“De-motorizing Utopia”

Yesterday’s mail brought the latest issue of Geez magazine into my hands.  This is probably one of my favourite publications, because of the fabulous, thought-provoking articles it publishes on a quarterly basis.  Each issue is totally different, and this particular one focuses on the idea of Utopia.

Just to give you an idea of all the directions this could go, the description reads as follows: “Our dreams are too dreamy. Our common script of the good life needs revision as we enter this phase of late capitalism, crumbling empire, depleted seas and fossil-fuel decline. We need a new utopia.”  Intense stuff.

I’m not going to give you my own ideas about utopia, but would rather like to  draw attention to one interesting piece of writing I saw by Aaron Levere.  It was describing a “de-motorized utopia,” a world without cars, and what that would look like.  In fewer words, cities could redirect money from highway maintenance to green infrastructure.  Neighbourhoods would be more integrated, as people would work close to home, and all necessities would be within walking distance.  Roads would be replaced with space for electric city service vehicles and streetcars, with multiple bike lanes according to speed (like a swimming pool).  Old parking lots could be turned into meadows, gardens, orchards, pasture, patios, housing, etc.  Car-related injuries would disappear altogether and drastically reduce pollution, cancer, depression, and stress.  All in all, this is very idealistic – utopian, of course –  and almost impossible to implement, but the resulting mental image that I got was wonderfully inspiring.

Cycling on Toronto Island - no cars here

Coincidentally, I stumbled across this article just a few minutes later: “Why Don’t Young Americans Buy Cars?”  I had to laugh out loud.  Here I’d just been thinking that a car-free city is impossible, and then another article is lamenting the very fact that car sales are plummeting.  Apparently GM is quite concerned about the Millennial generation (myself included), born in the ’70s and ’80s, who seem to think that cars are an unnecessary expenditure.  The industry interprets this as two possibilities: either the bad economy is discouraging young people from making such a big purchase, or else it’s a result of young people not growing up as quickly and shying away from big financial responsibilities.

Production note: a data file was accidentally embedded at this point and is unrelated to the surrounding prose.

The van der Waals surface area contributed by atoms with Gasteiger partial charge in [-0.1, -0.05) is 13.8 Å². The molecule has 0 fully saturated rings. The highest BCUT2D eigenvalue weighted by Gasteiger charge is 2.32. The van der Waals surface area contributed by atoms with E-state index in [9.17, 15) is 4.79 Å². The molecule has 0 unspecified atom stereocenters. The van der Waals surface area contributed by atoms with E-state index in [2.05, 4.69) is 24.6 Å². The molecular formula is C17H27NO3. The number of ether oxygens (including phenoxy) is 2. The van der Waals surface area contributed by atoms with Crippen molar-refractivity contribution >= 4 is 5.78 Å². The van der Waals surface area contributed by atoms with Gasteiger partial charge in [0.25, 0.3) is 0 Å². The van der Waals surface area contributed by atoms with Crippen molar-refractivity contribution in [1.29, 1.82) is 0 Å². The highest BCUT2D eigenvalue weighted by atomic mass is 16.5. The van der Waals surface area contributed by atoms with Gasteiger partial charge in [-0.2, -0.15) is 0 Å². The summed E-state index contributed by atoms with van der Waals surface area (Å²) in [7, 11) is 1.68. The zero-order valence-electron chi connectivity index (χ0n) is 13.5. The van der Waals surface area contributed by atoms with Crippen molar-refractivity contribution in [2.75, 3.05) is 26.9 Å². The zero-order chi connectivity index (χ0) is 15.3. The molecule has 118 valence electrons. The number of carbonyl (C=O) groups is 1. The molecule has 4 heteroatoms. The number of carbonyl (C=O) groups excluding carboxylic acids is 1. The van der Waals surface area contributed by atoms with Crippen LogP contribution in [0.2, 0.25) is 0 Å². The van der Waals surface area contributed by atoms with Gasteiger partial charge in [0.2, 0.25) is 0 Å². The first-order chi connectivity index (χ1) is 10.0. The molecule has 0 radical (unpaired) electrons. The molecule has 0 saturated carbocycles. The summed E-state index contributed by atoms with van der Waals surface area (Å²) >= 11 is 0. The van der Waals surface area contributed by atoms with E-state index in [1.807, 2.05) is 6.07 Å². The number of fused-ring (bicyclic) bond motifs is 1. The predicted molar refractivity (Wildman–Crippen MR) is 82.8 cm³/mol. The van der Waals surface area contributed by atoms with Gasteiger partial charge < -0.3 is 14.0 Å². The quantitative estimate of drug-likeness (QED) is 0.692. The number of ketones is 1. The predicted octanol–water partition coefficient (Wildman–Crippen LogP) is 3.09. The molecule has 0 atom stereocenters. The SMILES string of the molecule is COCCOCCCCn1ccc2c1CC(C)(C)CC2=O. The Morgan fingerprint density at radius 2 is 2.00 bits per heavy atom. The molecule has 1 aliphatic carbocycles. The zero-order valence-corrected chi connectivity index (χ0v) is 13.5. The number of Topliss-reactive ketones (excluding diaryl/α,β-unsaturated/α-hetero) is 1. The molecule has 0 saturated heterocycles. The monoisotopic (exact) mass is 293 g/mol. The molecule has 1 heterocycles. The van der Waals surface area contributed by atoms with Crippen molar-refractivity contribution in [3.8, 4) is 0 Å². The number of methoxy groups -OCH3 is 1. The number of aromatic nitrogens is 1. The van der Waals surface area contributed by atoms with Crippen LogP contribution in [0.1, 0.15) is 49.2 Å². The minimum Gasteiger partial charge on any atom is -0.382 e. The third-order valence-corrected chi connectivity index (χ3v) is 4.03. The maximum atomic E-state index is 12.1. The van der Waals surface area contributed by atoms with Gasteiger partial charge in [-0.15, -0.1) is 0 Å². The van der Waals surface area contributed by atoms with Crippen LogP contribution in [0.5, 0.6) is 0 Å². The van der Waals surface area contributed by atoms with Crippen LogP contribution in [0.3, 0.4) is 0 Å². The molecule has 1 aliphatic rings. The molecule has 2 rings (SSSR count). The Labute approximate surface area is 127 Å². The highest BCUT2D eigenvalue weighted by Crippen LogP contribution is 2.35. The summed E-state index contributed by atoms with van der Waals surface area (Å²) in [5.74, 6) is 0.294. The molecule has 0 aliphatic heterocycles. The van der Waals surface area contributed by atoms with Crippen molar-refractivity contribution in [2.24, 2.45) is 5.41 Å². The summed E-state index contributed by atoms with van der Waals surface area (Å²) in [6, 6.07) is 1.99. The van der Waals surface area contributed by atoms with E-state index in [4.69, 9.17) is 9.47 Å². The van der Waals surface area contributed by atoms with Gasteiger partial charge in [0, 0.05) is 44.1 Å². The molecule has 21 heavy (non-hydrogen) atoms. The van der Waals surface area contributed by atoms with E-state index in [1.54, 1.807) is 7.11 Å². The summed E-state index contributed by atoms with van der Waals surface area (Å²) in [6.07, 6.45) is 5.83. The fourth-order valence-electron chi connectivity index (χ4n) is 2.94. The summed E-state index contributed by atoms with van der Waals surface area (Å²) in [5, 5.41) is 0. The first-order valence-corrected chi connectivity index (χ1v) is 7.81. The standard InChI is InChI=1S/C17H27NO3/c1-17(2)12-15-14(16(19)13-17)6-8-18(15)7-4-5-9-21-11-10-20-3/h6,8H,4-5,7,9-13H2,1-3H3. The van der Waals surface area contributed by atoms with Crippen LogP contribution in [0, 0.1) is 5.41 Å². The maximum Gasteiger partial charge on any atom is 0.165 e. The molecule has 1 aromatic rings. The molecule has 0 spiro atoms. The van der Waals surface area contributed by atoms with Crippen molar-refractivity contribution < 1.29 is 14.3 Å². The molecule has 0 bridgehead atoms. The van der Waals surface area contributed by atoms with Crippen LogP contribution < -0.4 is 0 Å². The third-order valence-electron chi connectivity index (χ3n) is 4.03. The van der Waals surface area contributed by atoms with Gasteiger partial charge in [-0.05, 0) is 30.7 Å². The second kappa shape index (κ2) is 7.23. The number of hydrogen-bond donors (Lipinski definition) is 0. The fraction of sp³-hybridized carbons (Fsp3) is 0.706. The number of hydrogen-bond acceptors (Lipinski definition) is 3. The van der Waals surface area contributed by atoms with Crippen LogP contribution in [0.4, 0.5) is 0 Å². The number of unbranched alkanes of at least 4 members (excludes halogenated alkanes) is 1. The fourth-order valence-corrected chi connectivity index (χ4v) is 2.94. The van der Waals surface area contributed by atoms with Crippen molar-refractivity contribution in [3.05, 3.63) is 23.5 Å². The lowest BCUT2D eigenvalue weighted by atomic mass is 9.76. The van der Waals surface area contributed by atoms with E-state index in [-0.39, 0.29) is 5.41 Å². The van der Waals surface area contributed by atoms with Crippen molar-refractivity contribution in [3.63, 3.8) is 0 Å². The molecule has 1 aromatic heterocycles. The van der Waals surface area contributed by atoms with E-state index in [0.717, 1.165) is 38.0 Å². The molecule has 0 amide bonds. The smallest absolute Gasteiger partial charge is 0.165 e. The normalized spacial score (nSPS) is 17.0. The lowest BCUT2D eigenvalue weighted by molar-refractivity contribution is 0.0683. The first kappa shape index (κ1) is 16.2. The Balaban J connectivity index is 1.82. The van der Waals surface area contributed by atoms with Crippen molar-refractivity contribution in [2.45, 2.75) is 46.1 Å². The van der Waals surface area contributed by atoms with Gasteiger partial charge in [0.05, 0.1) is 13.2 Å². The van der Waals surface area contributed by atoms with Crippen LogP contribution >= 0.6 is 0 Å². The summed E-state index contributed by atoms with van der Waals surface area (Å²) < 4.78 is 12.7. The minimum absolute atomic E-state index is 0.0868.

Those could very well be the reason; no doubt GM has done more research into the question than I have.  But I’d like to throw a third possibility into the mix.  Could it be that the Millennial generation is more concerned about the environmental impact of cars and makes a conscious choice not to own because of that?  At least, that’s what the above-mentioned article in Geez would lead me to hope.  One must be idealistic and have high hopes in order to make change happen.

Now, I must confess to being a car owner myself, but my (somewhat lame) excuse is that I live in a rural area.  Despite that, I still manage to walk to the library, bank, church, play group, friends’ houses, movie theatre, restaurants, bars, and post office.  My children will walk to school.  My car gets used a few times a week to go grocery shopping, pick up our CSA share, go on family trips, and do any errands that don’t fit the list.

When I lived in Toronto, however, I did not have a car, nor would I have wanted one.  I biked everywhere, clocking about 25 km per day going between home, work, and school.  Not only did I get to my destinations just as quickly as if I’d taken the subway, but I also got in great shape.  And with the right attitude, biking in a wild rainstorm is quite exhilarating!

Feisty on wheels!